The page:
Advertisement

Perspectives on Donald Super's Construct of Career Maturity

  • Wendy Patton
  • Jan Lokan
Article

Abstract

The evolution of Donald Super's construct of Career Maturity (CM) is traced from the Career Pattern Study of the 1950s to the innovative research of the Work Importance Study in the 1980s. Successful attempts to establish the portability of the CM construct across countries, particularly in Canada and Australia, are described. An overview of instruments derived from Super's theories about career development and maturity is presented, together with an overview of research on the correlates of CM. Reference is made to implications of changes over time in the nature of work and the nature of careers for Super's theories. As others have recognised, evolving changes in these areas mean that theories, to remain relevant, also need to evolve. The article includes discussion of some of the dimensions identified more recently as useful in explaining career development levels and patterns, including career indecision and work role salience.

Keywords

Career Development Work Role Development Level Innovative Research Successful Attempt 

Preview

Unable to display preview. Download preview PDF.

Unable to display preview. Download preview PDF.

References

  1. Achebe, C. C. (1982). Assessing the vocational maturity of students in the East Central State of Nigeria. Journal of Vocational Behavior, 20, 153–161.CrossRefGoogle Scholar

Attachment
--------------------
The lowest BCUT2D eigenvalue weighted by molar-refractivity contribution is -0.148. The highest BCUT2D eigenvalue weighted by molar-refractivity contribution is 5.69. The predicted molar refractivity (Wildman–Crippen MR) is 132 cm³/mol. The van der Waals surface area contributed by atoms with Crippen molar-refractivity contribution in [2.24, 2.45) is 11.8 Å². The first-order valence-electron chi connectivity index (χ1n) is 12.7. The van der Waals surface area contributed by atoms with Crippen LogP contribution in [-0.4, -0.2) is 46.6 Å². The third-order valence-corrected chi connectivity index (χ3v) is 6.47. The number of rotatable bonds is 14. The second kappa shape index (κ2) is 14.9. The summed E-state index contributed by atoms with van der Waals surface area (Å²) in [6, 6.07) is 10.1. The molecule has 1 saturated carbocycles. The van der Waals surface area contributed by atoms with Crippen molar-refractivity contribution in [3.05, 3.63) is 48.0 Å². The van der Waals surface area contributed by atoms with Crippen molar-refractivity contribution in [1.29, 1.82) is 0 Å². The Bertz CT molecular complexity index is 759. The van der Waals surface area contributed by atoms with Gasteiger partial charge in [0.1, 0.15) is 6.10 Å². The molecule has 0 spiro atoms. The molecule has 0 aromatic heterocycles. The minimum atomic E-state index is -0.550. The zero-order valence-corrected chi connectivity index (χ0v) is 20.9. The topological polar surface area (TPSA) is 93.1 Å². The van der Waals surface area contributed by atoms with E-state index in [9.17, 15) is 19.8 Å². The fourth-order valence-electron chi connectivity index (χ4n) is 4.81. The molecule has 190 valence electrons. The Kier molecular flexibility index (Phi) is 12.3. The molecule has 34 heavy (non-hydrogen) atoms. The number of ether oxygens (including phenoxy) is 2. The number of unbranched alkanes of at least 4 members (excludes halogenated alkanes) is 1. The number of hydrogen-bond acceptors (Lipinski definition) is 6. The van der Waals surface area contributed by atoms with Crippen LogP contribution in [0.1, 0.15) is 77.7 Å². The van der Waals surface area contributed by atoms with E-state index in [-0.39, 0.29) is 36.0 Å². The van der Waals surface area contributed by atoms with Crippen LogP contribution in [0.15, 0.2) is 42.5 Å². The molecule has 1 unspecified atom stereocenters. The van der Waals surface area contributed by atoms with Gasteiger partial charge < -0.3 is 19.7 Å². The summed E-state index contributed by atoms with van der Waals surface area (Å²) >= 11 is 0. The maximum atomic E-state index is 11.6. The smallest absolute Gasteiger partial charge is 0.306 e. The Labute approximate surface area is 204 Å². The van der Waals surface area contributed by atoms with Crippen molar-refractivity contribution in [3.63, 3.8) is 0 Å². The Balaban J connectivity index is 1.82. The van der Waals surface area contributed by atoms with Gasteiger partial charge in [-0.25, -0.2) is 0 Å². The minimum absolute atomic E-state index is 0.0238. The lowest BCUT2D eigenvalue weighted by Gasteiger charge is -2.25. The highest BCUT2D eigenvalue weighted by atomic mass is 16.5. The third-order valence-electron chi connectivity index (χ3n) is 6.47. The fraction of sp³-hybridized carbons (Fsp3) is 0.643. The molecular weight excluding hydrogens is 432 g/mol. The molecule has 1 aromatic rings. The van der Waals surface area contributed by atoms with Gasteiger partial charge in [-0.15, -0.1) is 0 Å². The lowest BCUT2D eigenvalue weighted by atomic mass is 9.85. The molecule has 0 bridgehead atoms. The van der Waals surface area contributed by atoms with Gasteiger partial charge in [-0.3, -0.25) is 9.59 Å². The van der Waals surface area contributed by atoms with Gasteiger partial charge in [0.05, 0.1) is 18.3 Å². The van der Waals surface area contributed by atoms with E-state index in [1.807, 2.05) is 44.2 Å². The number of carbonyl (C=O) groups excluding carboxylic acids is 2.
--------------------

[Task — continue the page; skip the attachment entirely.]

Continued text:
2. Alvi, S. A. & Khan, S. B. (1983). An investigation into the construct validity of Crites' career maturity model. Journal of Vocational Behavior, 22, 174–181.CrossRefGoogle Scholar
  3. Ansell, E. M. & Hansen, J. C. (1971). Patterns of vocational development in urban youth. Journal of Counseling and Development, 18, 505–508.CrossRefGoogle Scholar
  4. Baloyi, D. K. (1996). Career development in high schools: A systematic cross-cultural perspective. Unpublished Master's thesis, University of Pretoria, South Africa.Google Scholar
  5. Bernadelli, A., De Stefano, J. & Dumont, F. (1983). Occupational information-seeking as a function of perception of locus of control and other personality variables. Canadian Counsellor, 17, 75–81.Google Scholar
  6. Brusoki, G. C., Golin, A. K., Gallagher, R. P. & Moore, M. (1993). Career group effects on career indecision, career maturity, and locus of control of undergraduate clients. Journal of Career Assessment, 1, 309–320.CrossRefGoogle Scholar
  7. Buros, O. K. (1978). Eighth mental measurements year book (Vol II). Highland Park, NJ: Gryphon Press, reviews by Katz (p. 1562), Sorenson (p. 1567) and Zytowski (p. 1565).Google Scholar
  8. Cosby, A. G. & Picou, J. S. (1973). Structural models and occupational aspirations: Blackwhite variations among deep-south adolescents. Journal of Vocational Behavior, 3, 1–14.CrossRefGoogle Scholar
  9. Creed, P. & Patton, W. (2000). The effect of paid work experience on the career maturity of high school students. Manuscript submitted for publication.Google Scholar
  10. Crites, J. O. (1965). Measurement of vocational maturity in adolescence: I: Attitude scale of the Vocational Development Inventory. Psychological Monographs, 79 (2, Whole No. 595).Google Scholar
  11. Crites, J. O. (1978). Theory and research handbook for the Career Maturity Inventory (2nd. ed.). Monterey, CA: CTB/McGraw-Hill.Google Scholar
  12. Crites, J. O. & Savickas, M. L. (1995). Career Maturity Inventory: Source book. Clayton, NY: Careerware.Google Scholar